In your biography, with a downright penetrating stubbornness, a certain experience that you should have had in 1942, when you last crashed in the Crimea, is described as a key experience for all of your artistic work. You were found by tartars, greased with grease and packed in felt. Otherwise you would probably have frozen to death. Is there such a direct connection between this event and the materials that you prefer to use for your objects and actions?

BEUYS: No, not at all. At some point I gave such a life story in a catalog for an exhibition, and then someone copied it from the other, and suddenly there was this story. That I was with tartars and that they wrapped me in felt blankets and smeared them with cheese and milk may be true, but I didn't choose the fat and felt objects because they treated me with these substances at the time. That originated quite theoretically. There is this theory of sculpture that I have put up, where the fat appears chaotically and, processed with heat, then flows away or is moved by some actions like in this famous Viennese action, where it ends up in the corners of the room. With this material I wanted to make a statement about what is in the term plastic because I wanted to put this term into its basic components and not just want to adopt it. People kept talking about sculpture, but no one knew what it meant. Then I took very seriously the sentence by Ad Reinhardt, the American painter, who said when asked what a sculpture was: a sculpture is something that you stumble upon when you step back from a painting in the museum. So sculpture was a negative recess in the room for him and nothing else. So I wanted to examine this matter once and analyse it for its basic forces, and this gave rise to the action with the fat and the felt: the felt as an insulator in order to separate certain principles from one another and to look at them separately, like in a laboratory .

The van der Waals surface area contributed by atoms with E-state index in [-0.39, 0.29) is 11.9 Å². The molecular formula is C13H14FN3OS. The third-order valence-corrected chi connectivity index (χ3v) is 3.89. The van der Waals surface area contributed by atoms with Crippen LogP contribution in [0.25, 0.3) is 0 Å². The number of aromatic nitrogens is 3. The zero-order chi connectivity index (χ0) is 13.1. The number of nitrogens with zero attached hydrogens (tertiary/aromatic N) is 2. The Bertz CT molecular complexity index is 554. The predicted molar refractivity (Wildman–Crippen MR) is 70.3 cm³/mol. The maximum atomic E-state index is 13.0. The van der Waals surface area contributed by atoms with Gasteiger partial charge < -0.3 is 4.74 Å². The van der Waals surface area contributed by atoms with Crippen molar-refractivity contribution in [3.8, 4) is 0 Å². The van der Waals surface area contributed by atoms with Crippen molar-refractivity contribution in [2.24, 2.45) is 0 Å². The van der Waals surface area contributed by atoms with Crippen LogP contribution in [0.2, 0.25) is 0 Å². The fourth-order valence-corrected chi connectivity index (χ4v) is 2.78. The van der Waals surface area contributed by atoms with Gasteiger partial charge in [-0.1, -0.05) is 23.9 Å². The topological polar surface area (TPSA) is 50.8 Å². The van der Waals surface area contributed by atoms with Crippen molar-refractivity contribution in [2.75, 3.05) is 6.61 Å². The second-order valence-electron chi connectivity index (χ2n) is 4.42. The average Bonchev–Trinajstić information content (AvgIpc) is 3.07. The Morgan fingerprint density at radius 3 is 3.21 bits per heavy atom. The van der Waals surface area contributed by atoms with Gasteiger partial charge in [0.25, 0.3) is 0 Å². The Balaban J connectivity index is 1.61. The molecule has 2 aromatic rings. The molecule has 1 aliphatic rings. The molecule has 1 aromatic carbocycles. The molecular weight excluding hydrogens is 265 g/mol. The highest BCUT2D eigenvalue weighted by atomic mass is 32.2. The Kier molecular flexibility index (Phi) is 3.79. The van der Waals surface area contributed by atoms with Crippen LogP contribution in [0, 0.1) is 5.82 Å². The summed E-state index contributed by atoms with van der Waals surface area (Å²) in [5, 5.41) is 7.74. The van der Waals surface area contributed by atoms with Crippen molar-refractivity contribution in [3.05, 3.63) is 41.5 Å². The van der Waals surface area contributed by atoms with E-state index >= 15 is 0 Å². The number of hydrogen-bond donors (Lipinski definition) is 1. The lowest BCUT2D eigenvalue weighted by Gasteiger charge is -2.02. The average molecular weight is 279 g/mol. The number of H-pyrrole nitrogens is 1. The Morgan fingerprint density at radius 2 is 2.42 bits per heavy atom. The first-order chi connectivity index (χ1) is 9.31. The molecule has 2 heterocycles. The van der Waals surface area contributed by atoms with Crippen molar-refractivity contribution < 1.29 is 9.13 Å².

Do you realise that, apart from a tiny minority, the people who come into contact with your work understand it completely differently? They think, if they even think in their reluctance at all, about the dripping they use for cooking when it comes to fat.

BEUYS: That's why I have always placed great value on not just making something appear as an image, but the more important part of my actions were the often night-long discussions about why I used this and that material there. In addition, an infinite amount has been written about it.

Nevertheless, I think it is illusory if you think that you can use it to reach broad sections of the population, apart from the fact that you are no longer there for discussions at your exhibitions. You should hear what expressions are used. "Degenerate Art" is still a relatively gentle example.

BEUYS: First of all, I did not become so well known for my objects, but for the fact that I started political actions, that the minister in Düsseldorf kicked me out of the academy ** and I fought against him for seven years and when I won the trial I put my Free International University in the middle of his state institution and then a large number of people, say thousands, came to the conclusion that Beuys actually prevailed at the university against the numerous clauses and campaigned for his students. Who else does this? I live for the thousands at first, not for the millions you may be talking about.

Yes, then you should limit your efficiency to a few thousand. But you have long since become a household name for millions, namely the epitome of what modern art is, and these millions are rather uncomprehending to you. The gap between what the people think is art and what is fetching the highest prices on the art market today is enormous.

BEUYS: Right. This gap is bigger than ever. But what does that mean? That is, we have the same principle today that created the First and Second World Wars, and possibly the third. That is why it is so important that I create a concept of art that at least tries to put society on a completely new footing. Do you think that my grief after the war, which we talked about earlier, did not get much bigger than when I had to experience all this Adenauer shit, so I saw that everything was rebuilt in the sense of the previous century ?